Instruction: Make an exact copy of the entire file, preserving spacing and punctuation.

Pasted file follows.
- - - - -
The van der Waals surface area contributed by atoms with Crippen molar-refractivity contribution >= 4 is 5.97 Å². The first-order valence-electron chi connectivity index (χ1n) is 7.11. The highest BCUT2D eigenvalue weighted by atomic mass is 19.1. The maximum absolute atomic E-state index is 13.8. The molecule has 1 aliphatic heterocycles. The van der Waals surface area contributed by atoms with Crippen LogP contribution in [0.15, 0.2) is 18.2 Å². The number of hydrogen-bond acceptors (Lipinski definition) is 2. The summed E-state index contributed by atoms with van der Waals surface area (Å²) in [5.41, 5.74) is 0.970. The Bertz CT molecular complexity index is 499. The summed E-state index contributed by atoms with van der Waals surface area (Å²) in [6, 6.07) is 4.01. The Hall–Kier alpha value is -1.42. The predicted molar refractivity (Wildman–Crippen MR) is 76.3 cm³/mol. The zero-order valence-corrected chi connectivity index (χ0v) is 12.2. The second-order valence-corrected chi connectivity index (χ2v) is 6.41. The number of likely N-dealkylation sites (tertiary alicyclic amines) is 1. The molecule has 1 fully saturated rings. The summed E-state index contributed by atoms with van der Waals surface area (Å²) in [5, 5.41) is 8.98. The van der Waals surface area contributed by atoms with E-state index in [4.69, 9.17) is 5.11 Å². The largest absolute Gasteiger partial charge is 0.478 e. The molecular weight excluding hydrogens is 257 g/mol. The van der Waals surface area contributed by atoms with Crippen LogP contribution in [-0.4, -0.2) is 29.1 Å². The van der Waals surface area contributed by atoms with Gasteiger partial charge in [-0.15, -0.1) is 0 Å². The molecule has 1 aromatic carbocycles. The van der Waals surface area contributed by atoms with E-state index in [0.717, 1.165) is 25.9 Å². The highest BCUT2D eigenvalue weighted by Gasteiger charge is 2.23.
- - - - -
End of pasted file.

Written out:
The van der Waals surface area contributed by atoms with Crippen molar-refractivity contribution >= 4 is 5.97 Å². The first-order valence-electron chi connectivity index (χ1n) is 7.11. The highest BCUT2D eigenvalue weighted by atomic mass is 19.1. The maximum absolute atomic E-state index is 13.8. The molecule has 1 aliphatic heterocycles. The van der Waals surface area contributed by atoms with Crippen LogP contribution in [0.15, 0.2) is 18.2 Å². The number of hydrogen-bond acceptors (Lipinski definition) is 2. The summed E-state index contributed by atoms with van der Waals surface area (Å²) in [5.41, 5.74) is 0.970. The Bertz CT molecular complexity index is 499. The summed E-state index contributed by atoms with van der Waals surface area (Å²) in [6, 6.07) is 4.01. The Hall–Kier alpha value is -1.42. The predicted molar refractivity (Wildman–Crippen MR) is 76.3 cm³/mol. The zero-order valence-corrected chi connectivity index (χ0v) is 12.2. The second-order valence-corrected chi connectivity index (χ2v) is 6.41. The number of likely N-dealkylation sites (tertiary alicyclic amines) is 1. The molecule has 1 fully saturated rings. The summed E-state index contributed by atoms with van der Waals surface area (Å²) in [5, 5.41) is 8.98. The van der Waals surface area contributed by atoms with E-state index in [4.69, 9.17) is 5.11 Å². The largest absolute Gasteiger partial charge is 0.478 e. The molecular weight excluding hydrogens is 257 g/mol. The van der Waals surface area contributed by atoms with Crippen LogP contribution in [-0.4, -0.2) is 29.1 Å². The van der Waals surface area contributed by atoms with Gasteiger partial charge in [-0.15, -0.1) is 0 Å². The molecule has 1 aromatic carbocycles. The van der Waals surface area contributed by atoms with E-state index in [0.717, 1.165) is 25.9 Å². The highest BCUT2D eigenvalue weighted by Gasteiger charge is 2.23.